The classic speech demonstrating mastery of thought and expression.
The speech which prompted John Wilkes Booth to murder.
It’s high school it’s not really that important – This is amazingly hard to understand when you’re actually in high school. Be out of it for over a year and it becomes abundantly clear. Don’t act like your speech is the end of something spectacular, it’s usually not.
But he insisted his speech Tuesday night would not dwell on race.
Good luck. If you want to I’ll gladly critique your speeches. Regular readers: Go nuts. I know some of you have some pent up rage from high school.
Old English "act of speaking, manner of speaking, formal utterance," variant of , related to "to speak" (see ), from Proto-Germanic (cf. German "speech"). The forms were extinct in English by 1200. Meaning "address delivered to an audience" first recorded 1580s. "talk in a pompous, pontifical way" first recorded 1723.
And I honor the man who is willing to sinkI would truly love if you sent in your own free speech sample to inspire others that visit here! If this is something you would like to do just scroll to the bottom of the page and send it on in. Make a note of what you find appealing/interesting about these speeches and apply the same tactics to your own work. You may also like to use the formats as a guide, to ensure your own speech flows smoothly and logically.Writing for public speaking isn’t so different from other types of writing. You want to engage your audience’s attention, convey your ideas in a logical manner and use reliable evidence to support your point. But the conditions for public speaking favor some writing qualities over others. When you write a speech, your audience is made up of listeners. They have only one chance to comprehend the information as you read it, so your speech must be well-organized and easily understood. In addition, the content of the speech and your delivery must fit the audience.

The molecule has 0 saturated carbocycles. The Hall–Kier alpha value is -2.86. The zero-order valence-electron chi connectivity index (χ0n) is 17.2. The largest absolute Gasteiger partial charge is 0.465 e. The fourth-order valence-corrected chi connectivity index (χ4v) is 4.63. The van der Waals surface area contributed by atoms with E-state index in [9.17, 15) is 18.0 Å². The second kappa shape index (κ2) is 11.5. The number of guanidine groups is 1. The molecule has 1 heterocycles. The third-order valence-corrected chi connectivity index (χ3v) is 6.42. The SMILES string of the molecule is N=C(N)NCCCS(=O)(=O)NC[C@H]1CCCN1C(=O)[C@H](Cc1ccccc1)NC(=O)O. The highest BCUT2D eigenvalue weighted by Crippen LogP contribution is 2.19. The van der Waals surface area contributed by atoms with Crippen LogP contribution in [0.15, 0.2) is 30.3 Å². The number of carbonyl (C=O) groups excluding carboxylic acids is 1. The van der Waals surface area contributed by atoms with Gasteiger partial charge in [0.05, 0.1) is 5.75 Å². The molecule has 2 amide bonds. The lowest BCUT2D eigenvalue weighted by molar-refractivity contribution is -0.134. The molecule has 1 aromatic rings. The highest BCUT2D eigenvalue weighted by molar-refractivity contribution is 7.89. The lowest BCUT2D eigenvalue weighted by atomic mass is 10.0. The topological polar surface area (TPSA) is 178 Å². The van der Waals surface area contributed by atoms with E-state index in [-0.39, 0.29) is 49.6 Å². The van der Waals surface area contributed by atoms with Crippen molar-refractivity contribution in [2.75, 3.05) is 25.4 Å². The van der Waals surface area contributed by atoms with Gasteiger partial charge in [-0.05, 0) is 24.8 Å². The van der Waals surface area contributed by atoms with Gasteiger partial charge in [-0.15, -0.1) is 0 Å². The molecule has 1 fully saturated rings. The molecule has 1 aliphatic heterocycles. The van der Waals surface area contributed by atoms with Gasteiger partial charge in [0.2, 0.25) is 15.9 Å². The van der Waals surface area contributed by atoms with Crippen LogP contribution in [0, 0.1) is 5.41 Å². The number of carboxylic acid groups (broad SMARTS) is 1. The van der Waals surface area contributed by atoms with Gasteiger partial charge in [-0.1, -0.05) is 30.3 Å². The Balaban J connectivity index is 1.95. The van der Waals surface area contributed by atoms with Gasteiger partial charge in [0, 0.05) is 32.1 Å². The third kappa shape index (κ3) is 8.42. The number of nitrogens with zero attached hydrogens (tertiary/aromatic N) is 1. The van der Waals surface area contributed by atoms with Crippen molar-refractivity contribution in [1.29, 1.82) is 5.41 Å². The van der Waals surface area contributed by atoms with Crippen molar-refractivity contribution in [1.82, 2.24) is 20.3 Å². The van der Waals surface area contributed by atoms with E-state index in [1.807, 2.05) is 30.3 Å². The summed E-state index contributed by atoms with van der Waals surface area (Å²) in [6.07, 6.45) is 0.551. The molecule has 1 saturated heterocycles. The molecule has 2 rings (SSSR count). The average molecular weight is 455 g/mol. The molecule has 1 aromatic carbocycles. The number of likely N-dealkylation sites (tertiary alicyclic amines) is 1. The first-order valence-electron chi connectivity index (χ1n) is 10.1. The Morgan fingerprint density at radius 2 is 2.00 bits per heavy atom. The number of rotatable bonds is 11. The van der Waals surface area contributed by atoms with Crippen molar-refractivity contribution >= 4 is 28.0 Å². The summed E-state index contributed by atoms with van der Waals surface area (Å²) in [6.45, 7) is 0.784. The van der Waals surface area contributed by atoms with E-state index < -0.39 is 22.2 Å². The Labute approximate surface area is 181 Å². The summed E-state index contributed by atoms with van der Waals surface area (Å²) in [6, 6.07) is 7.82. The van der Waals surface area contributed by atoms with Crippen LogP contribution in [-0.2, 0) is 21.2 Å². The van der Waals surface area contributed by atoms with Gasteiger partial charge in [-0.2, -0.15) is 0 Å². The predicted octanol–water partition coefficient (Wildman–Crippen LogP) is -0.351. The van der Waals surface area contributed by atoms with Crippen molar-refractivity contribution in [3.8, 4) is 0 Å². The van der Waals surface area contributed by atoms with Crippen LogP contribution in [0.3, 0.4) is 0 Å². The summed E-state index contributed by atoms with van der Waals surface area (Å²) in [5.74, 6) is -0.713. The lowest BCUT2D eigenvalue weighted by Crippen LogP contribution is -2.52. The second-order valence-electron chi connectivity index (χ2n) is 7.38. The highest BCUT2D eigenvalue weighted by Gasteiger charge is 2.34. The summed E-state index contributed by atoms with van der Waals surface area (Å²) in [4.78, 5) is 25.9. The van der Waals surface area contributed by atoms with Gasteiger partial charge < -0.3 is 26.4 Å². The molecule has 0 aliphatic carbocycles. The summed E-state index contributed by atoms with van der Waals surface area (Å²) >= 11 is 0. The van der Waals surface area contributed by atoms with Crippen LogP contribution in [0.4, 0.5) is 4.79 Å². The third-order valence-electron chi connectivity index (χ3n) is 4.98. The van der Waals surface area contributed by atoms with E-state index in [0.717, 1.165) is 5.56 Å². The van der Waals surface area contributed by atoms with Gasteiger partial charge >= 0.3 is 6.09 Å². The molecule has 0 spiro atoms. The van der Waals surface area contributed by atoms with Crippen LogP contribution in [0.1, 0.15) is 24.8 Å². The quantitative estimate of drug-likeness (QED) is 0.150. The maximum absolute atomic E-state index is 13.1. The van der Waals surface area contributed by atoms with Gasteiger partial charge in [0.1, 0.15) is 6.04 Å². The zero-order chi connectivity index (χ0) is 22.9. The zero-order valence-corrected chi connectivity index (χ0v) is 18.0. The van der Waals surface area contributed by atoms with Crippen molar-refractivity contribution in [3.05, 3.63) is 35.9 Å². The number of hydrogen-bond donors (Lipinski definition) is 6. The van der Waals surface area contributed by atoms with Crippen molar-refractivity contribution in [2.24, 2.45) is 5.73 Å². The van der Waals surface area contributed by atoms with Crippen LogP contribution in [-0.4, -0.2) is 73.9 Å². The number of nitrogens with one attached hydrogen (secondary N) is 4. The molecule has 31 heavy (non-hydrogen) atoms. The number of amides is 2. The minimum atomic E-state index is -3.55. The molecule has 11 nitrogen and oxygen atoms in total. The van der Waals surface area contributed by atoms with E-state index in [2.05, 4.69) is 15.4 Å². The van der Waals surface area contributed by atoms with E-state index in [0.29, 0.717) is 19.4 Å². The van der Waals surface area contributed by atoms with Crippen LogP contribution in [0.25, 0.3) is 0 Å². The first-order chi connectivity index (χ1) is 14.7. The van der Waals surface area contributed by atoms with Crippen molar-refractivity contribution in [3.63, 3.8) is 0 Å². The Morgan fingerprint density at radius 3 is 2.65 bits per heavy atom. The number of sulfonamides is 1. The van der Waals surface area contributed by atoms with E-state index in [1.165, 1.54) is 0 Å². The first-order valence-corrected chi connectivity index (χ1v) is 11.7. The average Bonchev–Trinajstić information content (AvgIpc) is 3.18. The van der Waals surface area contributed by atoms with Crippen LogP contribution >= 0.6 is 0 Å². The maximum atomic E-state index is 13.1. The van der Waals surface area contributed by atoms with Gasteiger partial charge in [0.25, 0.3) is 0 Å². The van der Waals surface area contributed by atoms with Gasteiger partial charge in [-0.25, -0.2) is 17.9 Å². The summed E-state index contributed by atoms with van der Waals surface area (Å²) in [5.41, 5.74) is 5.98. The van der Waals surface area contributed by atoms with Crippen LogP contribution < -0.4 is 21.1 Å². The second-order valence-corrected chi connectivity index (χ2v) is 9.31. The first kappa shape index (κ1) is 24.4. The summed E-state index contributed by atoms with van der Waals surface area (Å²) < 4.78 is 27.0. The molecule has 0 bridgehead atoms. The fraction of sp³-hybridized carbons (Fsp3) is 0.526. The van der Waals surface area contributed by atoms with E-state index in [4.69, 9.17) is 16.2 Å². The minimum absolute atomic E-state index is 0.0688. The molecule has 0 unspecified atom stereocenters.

Half his present repute for the freedom to think,
And, when he has thought, be his cause strong or weak,
Will risk t' other half for the freedom to speak,
Caring naught for what vengeance the mob has in store,
Let that mob be the upper ten thousand or lower.
[James Russell Lowell, "A Fable for Critics," 1848]